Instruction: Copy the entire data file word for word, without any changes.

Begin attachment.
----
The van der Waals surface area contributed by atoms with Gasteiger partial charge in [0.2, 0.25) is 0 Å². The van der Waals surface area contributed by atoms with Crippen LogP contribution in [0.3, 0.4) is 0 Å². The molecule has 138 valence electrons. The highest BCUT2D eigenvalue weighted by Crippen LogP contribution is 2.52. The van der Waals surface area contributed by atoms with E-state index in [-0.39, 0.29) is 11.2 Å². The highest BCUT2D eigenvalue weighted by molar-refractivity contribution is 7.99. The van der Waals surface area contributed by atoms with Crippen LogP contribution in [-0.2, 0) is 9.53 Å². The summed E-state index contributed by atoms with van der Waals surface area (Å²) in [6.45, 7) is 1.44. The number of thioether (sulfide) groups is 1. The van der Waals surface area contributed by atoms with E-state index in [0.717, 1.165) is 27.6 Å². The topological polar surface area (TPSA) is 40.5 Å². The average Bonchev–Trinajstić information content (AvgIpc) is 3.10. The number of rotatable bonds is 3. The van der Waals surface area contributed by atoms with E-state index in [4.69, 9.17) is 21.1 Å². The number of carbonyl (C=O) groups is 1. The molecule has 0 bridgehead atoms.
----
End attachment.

The van der Waals surface area contributed by atoms with Gasteiger partial charge in [0.2, 0.25) is 0 Å². The van der Waals surface area contributed by atoms with Crippen LogP contribution in [0.3, 0.4) is 0 Å². The molecule has 138 valence electrons. The highest BCUT2D eigenvalue weighted by Crippen LogP contribution is 2.52. The van der Waals surface area contributed by atoms with E-state index in [-0.39, 0.29) is 11.2 Å². The highest BCUT2D eigenvalue weighted by molar-refractivity contribution is 7.99. The van der Waals surface area contributed by atoms with Crippen LogP contribution in [-0.2, 0) is 9.53 Å². The summed E-state index contributed by atoms with van der Waals surface area (Å²) in [6.45, 7) is 1.44. The number of thioether (sulfide) groups is 1. The van der Waals surface area contributed by atoms with E-state index in [0.717, 1.165) is 27.6 Å². The topological polar surface area (TPSA) is 40.5 Å². The average Bonchev–Trinajstić information content (AvgIpc) is 3.10. The number of rotatable bonds is 3. The van der Waals surface area contributed by atoms with E-state index in [4.69, 9.17) is 21.1 Å². The number of carbonyl (C=O) groups is 1. The molecule has 0 bridgehead atoms.